What’s in a word? The right words can topple governments, whip up furore, calm an angry mob.
They can get you a nice takeaway.
One noticeable aspect to spending all day every day knee-deep in words, is a heightened sensitivity to the arrival of new ones. Well not new words, because we’re talking about the English language here, basis in Latin, which can be traced through the old italic alphabet to the Greek and Phoenician scripts to the dawn of civilisation. No not that. More the way we put them together.
And here is where things get interesting. Catchphrases, urban speak, the evolution of the way we talk. If you’re lucky, something you might conjure up could find its way into the Oxford English Dictionary, preserved for posterity, usually at a time when everyone else has moved on to something else.
Not that you’re likely to get much evolution of the English language in the pro peloton - there might be some chatter but I would guess that there’s too much concentration on the job in hand for any deep and meaningful prose and that’s before you factor in the language barrier - all those different nationalities - that’s a conversation killer from the off, that and the speeds and concentration required.
On the other hand there comes a time in every pro cyclist’s life when they need to look to a future beyond the bike, when they’re not going to be paid to race. Then they think about writing a book.
Among those recently has been that of Geraint Thomas. This is less a biography than a book of observations, pearls of wisdom, and liberal use of “crack on.”
You can imagine Thomas saying this, with his Welsh lilt, a little emphasis on the O, so you’re thinking, as you’re reading, that it sounds like “craaack oewn”.
The Welsh as good as own this phrase. It has been around for donkey's years, as old as the Welsh Valleys themselves, but it is definitely in resurgence. If it is one that has somehow passed you by, it is a simplification of “get on with it,” or “stop moaning and get on with it,” or “shut the f**k up and get on with it,” but ultimately, get on with it. Carry on.
The amount of people who have told G to “crack on” over his 30 years is manifest. There was his team coach when he was a nipper: “Skin’s waterproof. Crack on.” Shane Sutton, the Team GB coach: “Get yourself on a nice continental team and crack on,” and there’s Thomas himself. He falls off, he gets up. “Crack on.”
There seem to be an awful lot of people throughout G’s life who have told him to crack on, especially compared to me. As far as I’m concerned this phrase has only recently migrated from The Valleys and entered familiar usage, but that could well be because I grew up on the exact opposite side of the country.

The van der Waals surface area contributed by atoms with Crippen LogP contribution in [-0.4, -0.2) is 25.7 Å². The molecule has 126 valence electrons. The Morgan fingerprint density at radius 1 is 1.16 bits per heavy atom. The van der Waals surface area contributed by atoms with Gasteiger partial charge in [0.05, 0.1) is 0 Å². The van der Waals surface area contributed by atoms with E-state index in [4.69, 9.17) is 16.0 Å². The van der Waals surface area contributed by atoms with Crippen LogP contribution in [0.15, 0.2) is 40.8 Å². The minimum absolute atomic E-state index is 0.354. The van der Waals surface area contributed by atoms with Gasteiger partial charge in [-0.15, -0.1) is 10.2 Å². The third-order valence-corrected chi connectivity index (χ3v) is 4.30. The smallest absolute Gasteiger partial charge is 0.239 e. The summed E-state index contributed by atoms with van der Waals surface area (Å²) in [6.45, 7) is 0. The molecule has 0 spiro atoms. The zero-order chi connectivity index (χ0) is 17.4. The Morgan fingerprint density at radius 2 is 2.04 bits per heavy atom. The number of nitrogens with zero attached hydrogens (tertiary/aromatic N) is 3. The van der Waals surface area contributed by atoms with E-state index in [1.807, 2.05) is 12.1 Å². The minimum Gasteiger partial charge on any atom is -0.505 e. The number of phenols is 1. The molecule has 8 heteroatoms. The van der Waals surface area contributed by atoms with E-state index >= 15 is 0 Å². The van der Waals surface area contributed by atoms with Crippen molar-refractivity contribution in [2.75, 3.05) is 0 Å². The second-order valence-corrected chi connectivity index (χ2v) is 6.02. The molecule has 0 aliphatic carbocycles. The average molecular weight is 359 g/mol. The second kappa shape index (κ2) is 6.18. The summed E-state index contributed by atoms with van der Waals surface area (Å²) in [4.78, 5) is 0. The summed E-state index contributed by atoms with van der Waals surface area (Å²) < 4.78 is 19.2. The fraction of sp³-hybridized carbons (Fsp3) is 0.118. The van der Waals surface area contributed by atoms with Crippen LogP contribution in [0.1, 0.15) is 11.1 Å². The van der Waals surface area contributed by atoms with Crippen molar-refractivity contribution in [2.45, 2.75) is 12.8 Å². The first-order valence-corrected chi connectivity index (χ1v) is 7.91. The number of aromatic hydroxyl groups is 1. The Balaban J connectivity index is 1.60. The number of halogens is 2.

Is it a coincidence that I’m encountering “crack on” with increasing frequency? I’m beginning to wonder if G has had any influence in this. Granted, I mix in circles who are more likely than others to have read his book - but I’ve heard “crack on” uttered by individuals entirely unconnected to cycling. Could “crack on” have gone viral?
As for us, these cyclists, it is a phrase we can certainly gain some mileage from, given its adaptability to all manner of situations. Rain? Crack on. Wind? It’s in your mind if you can’t see it. Crack on. Dropped Steve again? He can find his way back. Crack on. Coffee? Oh go on then.
I can see this phrase catching on, at least more so than it is already. Universally liked. It’s only a matter of time before someone puts it on a jersey.
I’m surprised G hasn’t thought to trademark it. Beats the hell out of “shut up legs.” I still haven’t really figured out the German sense of humour but I would say Jens Voight has quite soundly milked that particular line bone dry and then sucked the marrow out of it. There’s a book, a clothing line, you can more than likely get it on a mug, people are having tattoos done. Seriously.
Maybe G’s management could take some inspiration from this. There are revenue streams there, just waiting to be tapped, for the time he finally puts the brakes on his racing.
There is a clear opportunity for a line of “crack on” Welsh cakes, for instance. I won’t mention sheep because that’s disrespectful but sheep shearers, they are definitely ripe for a “crack on” logo.
There’s two for you, G. I could expand but I feel I’m already on shaky ground. Not that G is going to need these inventive uses for what could be his catchphrase ticket to future riches because he’s at the top of his game. Upward trajectories are something he is becoming used to.
And to that I have one thing to say to G.
You guessed it.